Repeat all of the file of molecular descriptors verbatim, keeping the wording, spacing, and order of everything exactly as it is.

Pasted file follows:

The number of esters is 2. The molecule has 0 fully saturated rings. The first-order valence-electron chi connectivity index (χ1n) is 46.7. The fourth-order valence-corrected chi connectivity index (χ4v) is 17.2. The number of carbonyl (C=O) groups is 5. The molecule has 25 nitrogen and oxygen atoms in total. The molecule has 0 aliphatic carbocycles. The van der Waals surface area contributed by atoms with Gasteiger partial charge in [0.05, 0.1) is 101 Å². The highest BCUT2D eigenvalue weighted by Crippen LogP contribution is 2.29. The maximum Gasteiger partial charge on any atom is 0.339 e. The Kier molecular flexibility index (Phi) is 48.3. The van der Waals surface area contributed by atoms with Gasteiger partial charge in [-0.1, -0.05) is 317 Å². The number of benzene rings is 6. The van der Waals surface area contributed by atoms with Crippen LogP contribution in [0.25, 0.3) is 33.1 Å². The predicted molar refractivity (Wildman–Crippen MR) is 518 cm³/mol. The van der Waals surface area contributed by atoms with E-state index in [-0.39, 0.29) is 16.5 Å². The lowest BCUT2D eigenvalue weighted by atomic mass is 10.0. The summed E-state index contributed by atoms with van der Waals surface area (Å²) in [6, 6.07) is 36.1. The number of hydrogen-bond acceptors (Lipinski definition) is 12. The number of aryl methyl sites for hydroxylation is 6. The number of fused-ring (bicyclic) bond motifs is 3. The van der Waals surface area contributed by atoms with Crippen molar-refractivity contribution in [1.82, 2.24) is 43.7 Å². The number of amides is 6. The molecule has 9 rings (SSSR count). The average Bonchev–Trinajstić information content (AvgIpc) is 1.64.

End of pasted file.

The number of esters is 2. The molecule has 0 fully saturated rings. The first-order valence-electron chi connectivity index (χ1n) is 46.7. The fourth-order valence-corrected chi connectivity index (χ4v) is 17.2. The number of carbonyl (C=O) groups is 5. The molecule has 25 nitrogen and oxygen atoms in total. The molecule has 0 aliphatic carbocycles. The van der Waals surface area contributed by atoms with Gasteiger partial charge in [0.05, 0.1) is 101 Å². The highest BCUT2D eigenvalue weighted by Crippen LogP contribution is 2.29. The maximum Gasteiger partial charge on any atom is 0.339 e. The Kier molecular flexibility index (Phi) is 48.3. The van der Waals surface area contributed by atoms with Gasteiger partial charge in [-0.1, -0.05) is 317 Å². The number of benzene rings is 6. The van der Waals surface area contributed by atoms with Crippen LogP contribution in [0.25, 0.3) is 33.1 Å². The predicted molar refractivity (Wildman–Crippen MR) is 518 cm³/mol. The van der Waals surface area contributed by atoms with E-state index in [-0.39, 0.29) is 16.5 Å². The lowest BCUT2D eigenvalue weighted by atomic mass is 10.0. The summed E-state index contributed by atoms with van der Waals surface area (Å²) in [6, 6.07) is 36.1. The number of hydrogen-bond acceptors (Lipinski definition) is 12. The number of aryl methyl sites for hydroxylation is 6. The number of fused-ring (bicyclic) bond motifs is 3. The van der Waals surface area contributed by atoms with Crippen molar-refractivity contribution in [1.82, 2.24) is 43.7 Å². The number of amides is 6. The molecule has 9 rings (SSSR count). The average Bonchev–Trinajstić information content (AvgIpc) is 1.64.